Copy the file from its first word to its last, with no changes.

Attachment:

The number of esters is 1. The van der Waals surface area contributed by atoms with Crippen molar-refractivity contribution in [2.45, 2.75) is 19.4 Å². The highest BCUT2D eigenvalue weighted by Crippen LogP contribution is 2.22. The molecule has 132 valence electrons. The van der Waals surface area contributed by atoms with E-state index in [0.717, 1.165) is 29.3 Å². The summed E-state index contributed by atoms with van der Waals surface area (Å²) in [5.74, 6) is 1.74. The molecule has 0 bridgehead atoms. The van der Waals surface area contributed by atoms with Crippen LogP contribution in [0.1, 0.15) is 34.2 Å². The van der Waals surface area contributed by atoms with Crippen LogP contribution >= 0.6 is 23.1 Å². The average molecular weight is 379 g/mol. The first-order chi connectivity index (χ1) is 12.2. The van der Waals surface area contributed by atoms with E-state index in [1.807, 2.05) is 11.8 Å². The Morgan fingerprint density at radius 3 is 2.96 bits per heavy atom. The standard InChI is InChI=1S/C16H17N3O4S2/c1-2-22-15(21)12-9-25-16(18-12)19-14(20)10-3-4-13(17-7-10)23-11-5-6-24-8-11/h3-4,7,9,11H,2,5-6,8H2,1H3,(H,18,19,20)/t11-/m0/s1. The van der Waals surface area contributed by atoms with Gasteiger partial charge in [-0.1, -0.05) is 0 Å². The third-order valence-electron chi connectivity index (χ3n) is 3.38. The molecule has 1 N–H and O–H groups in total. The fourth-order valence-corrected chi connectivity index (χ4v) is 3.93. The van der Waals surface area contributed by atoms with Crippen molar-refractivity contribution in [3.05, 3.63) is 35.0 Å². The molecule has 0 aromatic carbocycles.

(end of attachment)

The number of esters is 1. The van der Waals surface area contributed by atoms with Crippen molar-refractivity contribution in [2.45, 2.75) is 19.4 Å². The highest BCUT2D eigenvalue weighted by Crippen LogP contribution is 2.22. The molecule has 132 valence electrons. The van der Waals surface area contributed by atoms with E-state index in [0.717, 1.165) is 29.3 Å². The summed E-state index contributed by atoms with van der Waals surface area (Å²) in [5.74, 6) is 1.74. The molecule has 0 bridgehead atoms. The van der Waals surface area contributed by atoms with Crippen LogP contribution in [0.1, 0.15) is 34.2 Å². The van der Waals surface area contributed by atoms with Crippen LogP contribution >= 0.6 is 23.1 Å². The average molecular weight is 379 g/mol. The first-order chi connectivity index (χ1) is 12.2. The van der Waals surface area contributed by atoms with E-state index in [1.807, 2.05) is 11.8 Å². The Morgan fingerprint density at radius 3 is 2.96 bits per heavy atom. The standard InChI is InChI=1S/C16H17N3O4S2/c1-2-22-15(21)12-9-25-16(18-12)19-14(20)10-3-4-13(17-7-10)23-11-5-6-24-8-11/h3-4,7,9,11H,2,5-6,8H2,1H3,(H,18,19,20)/t11-/m0/s1. The van der Waals surface area contributed by atoms with Gasteiger partial charge in [-0.1, -0.05) is 0 Å². The third-order valence-electron chi connectivity index (χ3n) is 3.38. The molecule has 1 N–H and O–H groups in total. The fourth-order valence-corrected chi connectivity index (χ4v) is 3.93. The van der Waals surface area contributed by atoms with Crippen molar-refractivity contribution in [3.05, 3.63) is 35.0 Å². The molecule has 0 aromatic carbocycles.